Public Service Commission affirms the legality of a private contract between a utility customer and a solar provider
For a central Wisconsin family seeking to supply their home with affordable solar power, December 1, 2022, was a day worth celebrating. The Public Service Commission (PSC) ruled that their bid to access electricity under contract from a third-party-owned solar PV system on their rooftop would not conflict with Wisconsin’s public utility law.
This Declaratory Ruling arose from a petition filed in May by Vote Solar, a national solar energy advocacy organization, on behalf of one of its members, a family residing in Stevens Point. The ruling clears the way for the Vote Solar member to host an eight-kilowatt solar array and pay for that electricity under contract with a third party instead of purchasing the system and absorbing the costs upfront. The third-party provider named in this petition is Northwind Renewable Energy Cooperative, based in Amherst.
While existing law does not prohibit third-party ownership of generating equipment located on the customer’s premises, it does not expressly sanction this type of arrangement either.
In their testimony and briefs opposing Vote Solar’s petition, electric providers argued that any provision of electricity to the family by a third party, whether under a lease or a power purchase agreement, would automatically make Northwind a public utility operating illegally in another utility’s territory. Given that Wisconsin utilities have in recent years denied interconnection to customers seeking to host third-party-owned solar PV systems, Vote Solar felt it necessary to request a Declaratory Ruling on behalf of its member to clarify that the family is not “the public” and that Northwind is not a public utility. Vote Solar was represented by attorney Tim Lindl of Keyes & Fox LLP in this proceeding.
As noted in Vote Solar’s reply brief, “the utility position that two homes with the same equipment, installed the same way, connected to the same utility—with absolutely no functional difference—should be categorized differently simply because of the way the system is financed defies logic and common sense.”
A number of stakeholder comments filed in this proceeding took aim at that argument, such as the example below from Kurt Reinhold, president, and managing director of Legacy Solar Cooperative.
“Anytime someone replaces older HVAC equipment or older lighting fixtures, they are doing what they can (behind the electric and gas meters) to reduce their power demands and energy needs. It’s the same thing with solar power. If a family or an institution decides they want to use solar power to meet some of their power and energy needs, and rely less on fossil fuels, and lower their electric bills in the process, then no utility or regulatory authority should impinge upon the rights of the customer to do that. It should not matter if they take a loan, pay cash, or enter into a service agreement or lease to do so.”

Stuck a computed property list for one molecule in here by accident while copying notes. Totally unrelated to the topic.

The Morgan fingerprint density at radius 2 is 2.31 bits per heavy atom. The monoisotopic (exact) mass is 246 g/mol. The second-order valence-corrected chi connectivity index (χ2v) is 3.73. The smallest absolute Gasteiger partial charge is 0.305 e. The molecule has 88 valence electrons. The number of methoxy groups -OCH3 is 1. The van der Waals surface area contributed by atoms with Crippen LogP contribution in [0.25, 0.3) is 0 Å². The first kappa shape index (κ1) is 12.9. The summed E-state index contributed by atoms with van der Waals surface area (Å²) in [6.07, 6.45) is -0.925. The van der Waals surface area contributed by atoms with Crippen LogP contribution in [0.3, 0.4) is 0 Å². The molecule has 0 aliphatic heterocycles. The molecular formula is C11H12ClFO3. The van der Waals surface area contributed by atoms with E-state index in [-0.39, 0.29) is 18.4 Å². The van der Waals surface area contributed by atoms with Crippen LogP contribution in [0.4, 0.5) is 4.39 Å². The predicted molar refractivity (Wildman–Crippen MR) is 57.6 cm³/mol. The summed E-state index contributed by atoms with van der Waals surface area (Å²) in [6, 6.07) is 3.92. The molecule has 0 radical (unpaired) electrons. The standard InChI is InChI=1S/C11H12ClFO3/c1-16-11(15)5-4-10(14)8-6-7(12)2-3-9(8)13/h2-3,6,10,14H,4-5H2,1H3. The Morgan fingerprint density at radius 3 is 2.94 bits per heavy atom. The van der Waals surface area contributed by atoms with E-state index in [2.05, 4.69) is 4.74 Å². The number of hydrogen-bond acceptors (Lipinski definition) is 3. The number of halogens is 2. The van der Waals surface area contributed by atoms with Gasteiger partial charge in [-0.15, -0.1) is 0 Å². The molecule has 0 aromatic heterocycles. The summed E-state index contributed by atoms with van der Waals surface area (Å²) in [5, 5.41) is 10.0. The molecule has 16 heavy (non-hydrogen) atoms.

Contrary to the utilities’ hyperbole, affirming the legality of the family’s PV project will not lead to dismantling Wisconsin’s regulatory utility model, as demonstrated in neighboring states like Iowa. As noted by RENEW Policy Director Michael Vickerman:
“Back in 2014, the Iowa Supreme Court ruled in favor of a similar petition filed by a local solar contractor, affirming the legality of third-party-owned generation serving host customers. That decision removed a significant economic barrier that kept nonprofit entities from pursuing onsite solar power. Access to financing opened the solar door to many school districts and local governments across the state. All have reported significant savings from the solar installations serving their facilities.”
Vickerman added, “There is simply no basis for believing that our state’s experience with third-party-financed distributed energy systems would track any differently than what we’ve seen in Iowa. But if we want to broaden solar power’s affordability and make it accessible to low-to-middle income residential customers, small businesses, hospitals, schools, local governments, places of worship, CAP agencies, and other nonprofits, we will need to allow customer use of financing from third-party institutions consistent with the framework described in the Vote Solar petition.”
Several commenters in the Vote Solar docket referenced a number of innovative clean energy projects that used third-party financing. Foremost among them is Bad River Tribe’s Ishkonige Nawadide solar microgrid project commissioned in 2021, consisting of 524 kW of solar and 1,000 kWh of storage capacity. As described by Dan Nordloh, senior vice president, and general manager of EnTech Solutions:
“As a clean energy company based in Menasha, we recently completed a microgrid project for the Bad River Tribe in Ashland using TPF [third party financing], sometimes referred to as an energy-as-a-service model. In 2016 a storm wiped out power to the tribe, leaving them stranded for days… We were able to assist them with the financing because the tribe is a sovereign nation and not subject to Wisconsin law. This system would not have been possible without the flexibility of TPF [third party financing].”